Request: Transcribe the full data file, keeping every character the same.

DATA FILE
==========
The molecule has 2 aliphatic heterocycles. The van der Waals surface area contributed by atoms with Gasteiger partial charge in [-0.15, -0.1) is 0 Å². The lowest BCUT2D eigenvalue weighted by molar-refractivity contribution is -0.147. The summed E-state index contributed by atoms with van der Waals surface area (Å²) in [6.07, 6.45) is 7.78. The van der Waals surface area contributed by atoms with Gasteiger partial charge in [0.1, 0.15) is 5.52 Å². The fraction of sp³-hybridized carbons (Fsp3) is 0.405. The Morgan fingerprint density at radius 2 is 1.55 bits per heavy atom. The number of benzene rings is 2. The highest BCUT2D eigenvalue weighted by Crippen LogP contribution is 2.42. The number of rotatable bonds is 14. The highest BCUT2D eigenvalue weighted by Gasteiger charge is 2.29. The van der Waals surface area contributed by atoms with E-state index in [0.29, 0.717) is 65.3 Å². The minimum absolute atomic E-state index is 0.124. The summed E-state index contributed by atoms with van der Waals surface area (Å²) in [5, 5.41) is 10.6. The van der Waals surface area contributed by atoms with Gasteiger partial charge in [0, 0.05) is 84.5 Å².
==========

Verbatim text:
The molecule has 2 aliphatic heterocycles. The van der Waals surface area contributed by atoms with Gasteiger partial charge in [-0.15, -0.1) is 0 Å². The lowest BCUT2D eigenvalue weighted by molar-refractivity contribution is -0.147. The summed E-state index contributed by atoms with van der Waals surface area (Å²) in [6.07, 6.45) is 7.78. The van der Waals surface area contributed by atoms with Gasteiger partial charge in [0.1, 0.15) is 5.52 Å². The fraction of sp³-hybridized carbons (Fsp3) is 0.405. The Morgan fingerprint density at radius 2 is 1.55 bits per heavy atom. The number of benzene rings is 2. The highest BCUT2D eigenvalue weighted by Crippen LogP contribution is 2.42. The number of rotatable bonds is 14. The highest BCUT2D eigenvalue weighted by Gasteiger charge is 2.29. The van der Waals surface area contributed by atoms with E-state index in [0.29, 0.717) is 65.3 Å². The minimum absolute atomic E-state index is 0.124. The summed E-state index contributed by atoms with van der Waals surface area (Å²) in [5, 5.41) is 10.6. The van der Waals surface area contributed by atoms with Gasteiger partial charge in [0, 0.05) is 84.5 Å².